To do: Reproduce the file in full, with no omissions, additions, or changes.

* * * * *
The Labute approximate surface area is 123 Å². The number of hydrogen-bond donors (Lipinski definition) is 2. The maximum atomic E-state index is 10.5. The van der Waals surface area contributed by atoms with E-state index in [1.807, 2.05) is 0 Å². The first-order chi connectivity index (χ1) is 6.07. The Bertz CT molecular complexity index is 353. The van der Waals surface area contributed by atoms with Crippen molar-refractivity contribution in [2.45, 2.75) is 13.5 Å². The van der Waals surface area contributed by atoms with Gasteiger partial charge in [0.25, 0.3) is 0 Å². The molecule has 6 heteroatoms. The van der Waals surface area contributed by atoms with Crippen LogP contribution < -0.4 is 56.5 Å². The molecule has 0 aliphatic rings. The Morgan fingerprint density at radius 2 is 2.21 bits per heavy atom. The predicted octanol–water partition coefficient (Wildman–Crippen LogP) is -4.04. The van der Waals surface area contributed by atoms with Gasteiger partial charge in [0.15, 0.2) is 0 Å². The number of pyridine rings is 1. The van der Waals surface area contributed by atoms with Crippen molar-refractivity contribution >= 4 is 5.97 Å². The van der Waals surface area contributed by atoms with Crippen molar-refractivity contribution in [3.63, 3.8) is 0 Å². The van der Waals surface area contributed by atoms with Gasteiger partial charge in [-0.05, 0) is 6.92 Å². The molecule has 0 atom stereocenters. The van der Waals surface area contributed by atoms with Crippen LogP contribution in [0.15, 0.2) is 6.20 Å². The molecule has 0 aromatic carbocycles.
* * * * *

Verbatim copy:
The Labute approximate surface area is 123 Å². The number of hydrogen-bond donors (Lipinski definition) is 2. The maximum atomic E-state index is 10.5. The van der Waals surface area contributed by atoms with E-state index in [1.807, 2.05) is 0 Å². The first-order chi connectivity index (χ1) is 6.07. The Bertz CT molecular complexity index is 353. The van der Waals surface area contributed by atoms with Crippen molar-refractivity contribution in [2.45, 2.75) is 13.5 Å². The van der Waals surface area contributed by atoms with Gasteiger partial charge in [0.25, 0.3) is 0 Å². The molecule has 6 heteroatoms. The van der Waals surface area contributed by atoms with Crippen LogP contribution < -0.4 is 56.5 Å². The molecule has 0 aliphatic rings. The Morgan fingerprint density at radius 2 is 2.21 bits per heavy atom. The predicted octanol–water partition coefficient (Wildman–Crippen LogP) is -4.04. The van der Waals surface area contributed by atoms with Gasteiger partial charge in [0.15, 0.2) is 0 Å². The number of pyridine rings is 1. The van der Waals surface area contributed by atoms with Crippen molar-refractivity contribution >= 4 is 5.97 Å². The van der Waals surface area contributed by atoms with Crippen molar-refractivity contribution in [3.63, 3.8) is 0 Å². The van der Waals surface area contributed by atoms with Gasteiger partial charge in [-0.05, 0) is 6.92 Å². The molecule has 0 atom stereocenters. The van der Waals surface area contributed by atoms with Crippen LogP contribution in [0.15, 0.2) is 6.20 Å². The molecule has 0 aromatic carbocycles.